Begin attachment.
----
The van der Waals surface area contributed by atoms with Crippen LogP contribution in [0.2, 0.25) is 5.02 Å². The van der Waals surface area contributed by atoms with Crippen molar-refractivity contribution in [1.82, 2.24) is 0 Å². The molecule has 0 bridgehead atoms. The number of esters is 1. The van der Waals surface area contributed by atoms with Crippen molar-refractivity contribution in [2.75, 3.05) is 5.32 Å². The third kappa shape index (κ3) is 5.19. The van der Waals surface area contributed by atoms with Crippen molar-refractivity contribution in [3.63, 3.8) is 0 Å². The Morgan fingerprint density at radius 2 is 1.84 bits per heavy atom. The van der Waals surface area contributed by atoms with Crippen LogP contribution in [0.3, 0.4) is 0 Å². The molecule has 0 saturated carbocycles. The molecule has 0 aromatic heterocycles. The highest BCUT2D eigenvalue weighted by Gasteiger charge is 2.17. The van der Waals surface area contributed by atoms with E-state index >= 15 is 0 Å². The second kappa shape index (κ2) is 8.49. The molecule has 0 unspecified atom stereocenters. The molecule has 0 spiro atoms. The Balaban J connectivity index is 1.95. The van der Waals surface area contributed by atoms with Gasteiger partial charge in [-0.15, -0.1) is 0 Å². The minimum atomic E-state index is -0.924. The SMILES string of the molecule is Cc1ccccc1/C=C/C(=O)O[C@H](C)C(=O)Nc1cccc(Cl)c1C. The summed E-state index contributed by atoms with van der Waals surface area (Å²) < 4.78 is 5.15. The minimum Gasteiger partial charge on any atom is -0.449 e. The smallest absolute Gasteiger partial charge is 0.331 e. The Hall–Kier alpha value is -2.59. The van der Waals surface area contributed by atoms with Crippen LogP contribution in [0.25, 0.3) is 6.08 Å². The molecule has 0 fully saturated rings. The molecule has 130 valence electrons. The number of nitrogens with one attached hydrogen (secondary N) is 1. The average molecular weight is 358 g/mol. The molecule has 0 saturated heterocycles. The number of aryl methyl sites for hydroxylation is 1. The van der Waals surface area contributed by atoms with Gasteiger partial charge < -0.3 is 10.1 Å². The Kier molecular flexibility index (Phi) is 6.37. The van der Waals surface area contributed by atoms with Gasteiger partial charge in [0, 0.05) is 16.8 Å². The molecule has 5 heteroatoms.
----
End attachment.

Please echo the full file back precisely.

The van der Waals surface area contributed by atoms with Crippen LogP contribution in [0.2, 0.25) is 5.02 Å². The van der Waals surface area contributed by atoms with Crippen molar-refractivity contribution in [1.82, 2.24) is 0 Å². The molecule has 0 bridgehead atoms. The number of esters is 1. The van der Waals surface area contributed by atoms with Crippen molar-refractivity contribution in [2.75, 3.05) is 5.32 Å². The third kappa shape index (κ3) is 5.19. The van der Waals surface area contributed by atoms with Crippen molar-refractivity contribution in [3.63, 3.8) is 0 Å². The Morgan fingerprint density at radius 2 is 1.84 bits per heavy atom. The van der Waals surface area contributed by atoms with Crippen LogP contribution in [0.3, 0.4) is 0 Å². The molecule has 0 saturated carbocycles. The molecule has 0 aromatic heterocycles. The highest BCUT2D eigenvalue weighted by Gasteiger charge is 2.17. The van der Waals surface area contributed by atoms with E-state index >= 15 is 0 Å². The second kappa shape index (κ2) is 8.49. The molecule has 0 unspecified atom stereocenters. The molecule has 0 spiro atoms. The Balaban J connectivity index is 1.95. The van der Waals surface area contributed by atoms with Gasteiger partial charge in [-0.15, -0.1) is 0 Å². The minimum atomic E-state index is -0.924. The SMILES string of the molecule is Cc1ccccc1/C=C/C(=O)O[C@H](C)C(=O)Nc1cccc(Cl)c1C. The summed E-state index contributed by atoms with van der Waals surface area (Å²) < 4.78 is 5.15. The minimum Gasteiger partial charge on any atom is -0.449 e. The smallest absolute Gasteiger partial charge is 0.331 e. The Hall–Kier alpha value is -2.59. The van der Waals surface area contributed by atoms with Crippen LogP contribution in [0.25, 0.3) is 6.08 Å². The molecule has 0 fully saturated rings. The molecule has 130 valence electrons. The number of nitrogens with one attached hydrogen (secondary N) is 1. The average molecular weight is 358 g/mol. The molecule has 0 saturated heterocycles. The number of aryl methyl sites for hydroxylation is 1. The van der Waals surface area contributed by atoms with Gasteiger partial charge < -0.3 is 10.1 Å². The Kier molecular flexibility index (Phi) is 6.37. The van der Waals surface area contributed by atoms with Gasteiger partial charge in [0, 0.05) is 16.8 Å². The molecule has 5 heteroatoms.